"They used to tell me I was building a dream With peace and glory ahead Why should I be standing in line Just waiting for bread?"
— E.Y. Harburg, "Brother, Can You Spare a Dime?"
The Great Depression / The Dirty Thirties: Home to dust bowl farmers, reedy-voiced folk singers and rail-riding hobos. Life pretty much sucks unless you're lucky enough to be a rich socialite, in which case you can expect to be involved in a wacky screwball comedy which may or may not involve either three short, bumbling men named Larry, Moe and Curly, or two fast-talkers named Groucho and Chico and their mute accomplice Harpo (as the Depression drove prices plummeting through the floor, people with money suddenly found their cash increasing in value). Or if you're female, you could ditch the dust bowl and head off to Hollywood, become an actress, and wear long, sexy gowns on premiere night, showing off some tanned skin.
Otherwise, you would be scraping to survive, as Steinbeck wrote in The Grapes of Wrath and Of Mice and Men. For some, it's a time to run wild to take what you want against the fat cats who exploited the people as one of the Public Enemies like John Dillinger or the bank robbing couple Bonnie and Clyde. Others found more constructive paths such as folk singer Woody Guthrie who rode the rails Bound for Glory singing as the voice of the underprivileged.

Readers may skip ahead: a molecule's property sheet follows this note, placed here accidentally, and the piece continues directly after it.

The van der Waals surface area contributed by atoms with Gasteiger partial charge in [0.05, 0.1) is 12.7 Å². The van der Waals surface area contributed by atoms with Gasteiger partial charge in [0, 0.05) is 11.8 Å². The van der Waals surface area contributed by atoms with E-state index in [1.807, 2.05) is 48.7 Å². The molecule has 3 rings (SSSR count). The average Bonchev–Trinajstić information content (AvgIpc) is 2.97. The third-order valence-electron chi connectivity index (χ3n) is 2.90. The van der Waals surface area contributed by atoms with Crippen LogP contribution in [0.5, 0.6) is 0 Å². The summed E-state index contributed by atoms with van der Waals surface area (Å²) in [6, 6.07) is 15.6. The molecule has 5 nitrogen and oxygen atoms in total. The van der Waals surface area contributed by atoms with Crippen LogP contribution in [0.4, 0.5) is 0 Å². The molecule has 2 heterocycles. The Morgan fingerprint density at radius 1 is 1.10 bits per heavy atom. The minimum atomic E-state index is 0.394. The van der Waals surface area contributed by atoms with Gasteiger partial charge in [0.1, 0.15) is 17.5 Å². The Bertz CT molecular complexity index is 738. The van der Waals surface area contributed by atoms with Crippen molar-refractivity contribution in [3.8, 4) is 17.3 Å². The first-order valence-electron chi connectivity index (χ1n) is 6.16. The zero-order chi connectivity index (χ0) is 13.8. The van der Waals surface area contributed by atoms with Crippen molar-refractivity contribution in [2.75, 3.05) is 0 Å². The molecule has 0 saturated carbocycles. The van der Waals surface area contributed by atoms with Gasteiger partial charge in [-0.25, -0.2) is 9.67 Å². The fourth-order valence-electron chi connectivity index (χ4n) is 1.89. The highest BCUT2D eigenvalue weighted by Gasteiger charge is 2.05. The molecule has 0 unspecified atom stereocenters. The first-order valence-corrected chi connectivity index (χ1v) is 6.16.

Against this, President Herbert Hoover found himself completely over his head, refusing to accept the reality of how bad the times were, while blindly mouthing absurd statements like "Prosperity is just around the corner." He was replaced by Franklin D. Roosevelt who did his best to pull America out of the economic ruin with his New Deal.note Or at least, that's the story FDR wanted everyone to believe. What actually happened is a bit more complicated than "Hoover Bad, FDR Good." The Depression was the culmination of a decade's worth of problems that Hoover was just unlucky enough to have boil over during his term, and many of the actions he took in the second half of his presidency, such as raising corporate taxes and commissioning public works projects, resemble a proto-New Deal in hindsight. In addition, the New Deal was, at best, largely a stopgap measure to prevent a total collapse rather than the main contributor to America's economic recovery; that would be the massive surge in military spending that accompanied World War II, if you're a Keynesian, or the surge in innovative new technologies from private sources, combined with a craterized postwar Europe eager for new products but lacking the infrastructure to make on their own, if you are not.
In addition, you could be a globe-hopping Adventurer Archaeologist in foreign parts having adventures with the natives while fighting the Nazis who are searching for any artifact that would give them the edge in a coming war.
If you're in Europe, chances are you are living in the Nazi or some other fascist version of Ruritania, trying to forget your troubles in the Cabaret while the Black Shirt goons become more bolder and brutal outside as your country slides into a fascist hell. As for the rest of the world, the communists seem to be the greater threat, until Those Wacky Nazis start getting greedy enough to betray their true ambitions (and for those already under communism, like say, some parts of the USSR, well, they're about to learn the wonders of cannibalism, or worse, end up in The Gulag for thinking unhappy thoughts about Stalin). At that the Western powers slowly begin to realize that appeasing them is making them worse and they have to stand up to them.